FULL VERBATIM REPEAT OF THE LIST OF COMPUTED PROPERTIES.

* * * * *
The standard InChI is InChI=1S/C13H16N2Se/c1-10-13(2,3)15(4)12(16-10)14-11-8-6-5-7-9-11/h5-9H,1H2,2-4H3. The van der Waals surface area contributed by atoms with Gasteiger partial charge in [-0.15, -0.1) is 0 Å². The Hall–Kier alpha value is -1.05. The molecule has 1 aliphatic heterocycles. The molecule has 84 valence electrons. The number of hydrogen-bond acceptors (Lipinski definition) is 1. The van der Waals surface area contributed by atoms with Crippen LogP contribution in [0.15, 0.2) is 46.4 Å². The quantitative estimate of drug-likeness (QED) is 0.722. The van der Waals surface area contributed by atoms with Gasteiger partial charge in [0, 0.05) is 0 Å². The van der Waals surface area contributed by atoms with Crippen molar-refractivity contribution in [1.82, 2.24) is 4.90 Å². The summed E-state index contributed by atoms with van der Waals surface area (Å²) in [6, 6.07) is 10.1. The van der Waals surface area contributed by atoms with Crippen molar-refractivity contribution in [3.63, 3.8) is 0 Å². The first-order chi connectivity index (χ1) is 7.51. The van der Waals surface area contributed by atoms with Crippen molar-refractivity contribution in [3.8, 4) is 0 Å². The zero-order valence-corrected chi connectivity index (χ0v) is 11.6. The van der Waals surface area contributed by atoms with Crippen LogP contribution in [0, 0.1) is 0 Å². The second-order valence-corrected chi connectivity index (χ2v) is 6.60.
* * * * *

The standard InChI is InChI=1S/C13H16N2Se/c1-10-13(2,3)15(4)12(16-10)14-11-8-6-5-7-9-11/h5-9H,1H2,2-4H3. The van der Waals surface area contributed by atoms with Gasteiger partial charge in [-0.15, -0.1) is 0 Å². The Hall–Kier alpha value is -1.05. The molecule has 1 aliphatic heterocycles. The molecule has 84 valence electrons. The number of hydrogen-bond acceptors (Lipinski definition) is 1. The van der Waals surface area contributed by atoms with Crippen LogP contribution in [0.15, 0.2) is 46.4 Å². The quantitative estimate of drug-likeness (QED) is 0.722. The van der Waals surface area contributed by atoms with Gasteiger partial charge in [0, 0.05) is 0 Å². The van der Waals surface area contributed by atoms with Crippen molar-refractivity contribution in [1.82, 2.24) is 4.90 Å². The summed E-state index contributed by atoms with van der Waals surface area (Å²) in [6, 6.07) is 10.1. The van der Waals surface area contributed by atoms with Crippen molar-refractivity contribution in [3.63, 3.8) is 0 Å². The first-order chi connectivity index (χ1) is 7.51. The van der Waals surface area contributed by atoms with Crippen molar-refractivity contribution in [3.8, 4) is 0 Å². The zero-order valence-corrected chi connectivity index (χ0v) is 11.6. The van der Waals surface area contributed by atoms with Crippen LogP contribution in [0, 0.1) is 0 Å². The second-order valence-corrected chi connectivity index (χ2v) is 6.60.